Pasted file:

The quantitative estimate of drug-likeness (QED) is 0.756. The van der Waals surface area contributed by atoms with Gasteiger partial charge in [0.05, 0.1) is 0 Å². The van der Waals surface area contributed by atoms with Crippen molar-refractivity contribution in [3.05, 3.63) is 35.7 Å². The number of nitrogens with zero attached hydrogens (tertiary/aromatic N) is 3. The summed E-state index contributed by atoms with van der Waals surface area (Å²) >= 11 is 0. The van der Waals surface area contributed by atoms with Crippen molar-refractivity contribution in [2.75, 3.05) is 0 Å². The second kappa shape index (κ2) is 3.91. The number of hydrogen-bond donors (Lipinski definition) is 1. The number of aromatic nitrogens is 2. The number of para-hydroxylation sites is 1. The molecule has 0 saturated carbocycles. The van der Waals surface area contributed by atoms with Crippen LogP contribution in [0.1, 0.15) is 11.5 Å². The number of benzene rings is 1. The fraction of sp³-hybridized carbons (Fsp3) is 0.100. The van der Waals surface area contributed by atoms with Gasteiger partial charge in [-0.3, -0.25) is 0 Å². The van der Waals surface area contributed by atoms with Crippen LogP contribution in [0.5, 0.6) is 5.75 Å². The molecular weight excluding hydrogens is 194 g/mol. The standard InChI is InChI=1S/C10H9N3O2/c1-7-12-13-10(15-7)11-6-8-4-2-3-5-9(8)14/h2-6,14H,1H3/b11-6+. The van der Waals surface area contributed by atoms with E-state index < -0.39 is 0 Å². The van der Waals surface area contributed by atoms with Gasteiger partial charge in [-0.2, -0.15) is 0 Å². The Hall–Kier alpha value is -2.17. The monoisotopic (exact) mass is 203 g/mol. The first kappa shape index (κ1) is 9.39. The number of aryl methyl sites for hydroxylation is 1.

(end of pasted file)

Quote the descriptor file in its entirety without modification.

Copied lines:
The quantitative estimate of drug-likeness (QED) is 0.756. The van der Waals surface area contributed by atoms with Gasteiger partial charge in [0.05, 0.1) is 0 Å². The van der Waals surface area contributed by atoms with Crippen molar-refractivity contribution in [3.05, 3.63) is 35.7 Å². The number of nitrogens with zero attached hydrogens (tertiary/aromatic N) is 3. The summed E-state index contributed by atoms with van der Waals surface area (Å²) >= 11 is 0. The van der Waals surface area contributed by atoms with Crippen molar-refractivity contribution in [2.75, 3.05) is 0 Å². The second kappa shape index (κ2) is 3.91. The number of hydrogen-bond donors (Lipinski definition) is 1. The number of aromatic nitrogens is 2. The number of para-hydroxylation sites is 1. The molecule has 0 saturated carbocycles. The van der Waals surface area contributed by atoms with Crippen LogP contribution in [0.1, 0.15) is 11.5 Å². The number of benzene rings is 1. The fraction of sp³-hybridized carbons (Fsp3) is 0.100. The van der Waals surface area contributed by atoms with Gasteiger partial charge in [-0.3, -0.25) is 0 Å². The van der Waals surface area contributed by atoms with Crippen LogP contribution in [0.5, 0.6) is 5.75 Å². The molecular weight excluding hydrogens is 194 g/mol. The standard InChI is InChI=1S/C10H9N3O2/c1-7-12-13-10(15-7)11-6-8-4-2-3-5-9(8)14/h2-6,14H,1H3/b11-6+. The van der Waals surface area contributed by atoms with E-state index < -0.39 is 0 Å². The van der Waals surface area contributed by atoms with Gasteiger partial charge in [-0.2, -0.15) is 0 Å². The Hall–Kier alpha value is -2.17. The monoisotopic (exact) mass is 203 g/mol. The first kappa shape index (κ1) is 9.39. The number of aryl methyl sites for hydroxylation is 1.